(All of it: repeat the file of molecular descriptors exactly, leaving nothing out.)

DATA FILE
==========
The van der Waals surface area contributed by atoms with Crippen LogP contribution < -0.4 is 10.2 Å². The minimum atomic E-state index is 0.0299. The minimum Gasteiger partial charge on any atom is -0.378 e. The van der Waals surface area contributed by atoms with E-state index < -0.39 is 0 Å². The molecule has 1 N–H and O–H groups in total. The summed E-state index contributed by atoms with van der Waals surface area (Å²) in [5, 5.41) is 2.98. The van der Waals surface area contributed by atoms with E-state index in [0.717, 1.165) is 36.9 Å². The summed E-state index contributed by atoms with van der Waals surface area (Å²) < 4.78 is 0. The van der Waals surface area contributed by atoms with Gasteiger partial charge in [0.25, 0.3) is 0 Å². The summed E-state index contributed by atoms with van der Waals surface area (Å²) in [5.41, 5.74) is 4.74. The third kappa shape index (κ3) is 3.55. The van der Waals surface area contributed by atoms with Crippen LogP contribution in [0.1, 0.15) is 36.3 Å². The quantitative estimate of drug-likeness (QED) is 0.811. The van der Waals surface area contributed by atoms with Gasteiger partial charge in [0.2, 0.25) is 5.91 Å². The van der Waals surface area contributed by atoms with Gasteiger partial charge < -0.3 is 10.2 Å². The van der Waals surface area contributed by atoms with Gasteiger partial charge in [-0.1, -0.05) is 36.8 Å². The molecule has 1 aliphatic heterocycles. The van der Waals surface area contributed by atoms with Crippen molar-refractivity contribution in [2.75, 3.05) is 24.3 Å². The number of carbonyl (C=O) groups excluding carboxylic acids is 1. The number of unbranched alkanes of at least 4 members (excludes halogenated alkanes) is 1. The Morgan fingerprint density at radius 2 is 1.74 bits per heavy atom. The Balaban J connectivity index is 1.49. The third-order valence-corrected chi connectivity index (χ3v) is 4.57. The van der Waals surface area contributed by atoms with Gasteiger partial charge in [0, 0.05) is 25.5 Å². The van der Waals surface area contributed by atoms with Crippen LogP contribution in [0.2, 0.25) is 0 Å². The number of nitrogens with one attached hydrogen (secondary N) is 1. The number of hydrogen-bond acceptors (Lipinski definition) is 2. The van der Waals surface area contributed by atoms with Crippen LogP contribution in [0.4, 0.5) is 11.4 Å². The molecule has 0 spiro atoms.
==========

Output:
The van der Waals surface area contributed by atoms with Crippen LogP contribution < -0.4 is 10.2 Å². The minimum atomic E-state index is 0.0299. The minimum Gasteiger partial charge on any atom is -0.378 e. The van der Waals surface area contributed by atoms with E-state index < -0.39 is 0 Å². The molecule has 1 N–H and O–H groups in total. The summed E-state index contributed by atoms with van der Waals surface area (Å²) in [5, 5.41) is 2.98. The van der Waals surface area contributed by atoms with E-state index in [0.717, 1.165) is 36.9 Å². The summed E-state index contributed by atoms with van der Waals surface area (Å²) < 4.78 is 0. The van der Waals surface area contributed by atoms with Gasteiger partial charge in [0.25, 0.3) is 0 Å². The summed E-state index contributed by atoms with van der Waals surface area (Å²) in [5.41, 5.74) is 4.74. The third kappa shape index (κ3) is 3.55. The van der Waals surface area contributed by atoms with Crippen LogP contribution in [0.1, 0.15) is 36.3 Å². The quantitative estimate of drug-likeness (QED) is 0.811. The van der Waals surface area contributed by atoms with Gasteiger partial charge in [0.2, 0.25) is 5.91 Å². The van der Waals surface area contributed by atoms with Gasteiger partial charge < -0.3 is 10.2 Å². The van der Waals surface area contributed by atoms with Gasteiger partial charge in [-0.1, -0.05) is 36.8 Å². The molecule has 1 aliphatic heterocycles. The van der Waals surface area contributed by atoms with Crippen molar-refractivity contribution in [2.75, 3.05) is 24.3 Å². The number of carbonyl (C=O) groups excluding carboxylic acids is 1. The number of unbranched alkanes of at least 4 members (excludes halogenated alkanes) is 1. The Morgan fingerprint density at radius 2 is 1.74 bits per heavy atom. The Balaban J connectivity index is 1.49. The third-order valence-corrected chi connectivity index (χ3v) is 4.57. The van der Waals surface area contributed by atoms with Gasteiger partial charge in [0, 0.05) is 25.5 Å². The van der Waals surface area contributed by atoms with Crippen LogP contribution in [0.2, 0.25) is 0 Å². The number of nitrogens with one attached hydrogen (secondary N) is 1. The number of hydrogen-bond acceptors (Lipinski definition) is 2. The van der Waals surface area contributed by atoms with Crippen LogP contribution in [0.4, 0.5) is 11.4 Å². The molecule has 0 spiro atoms.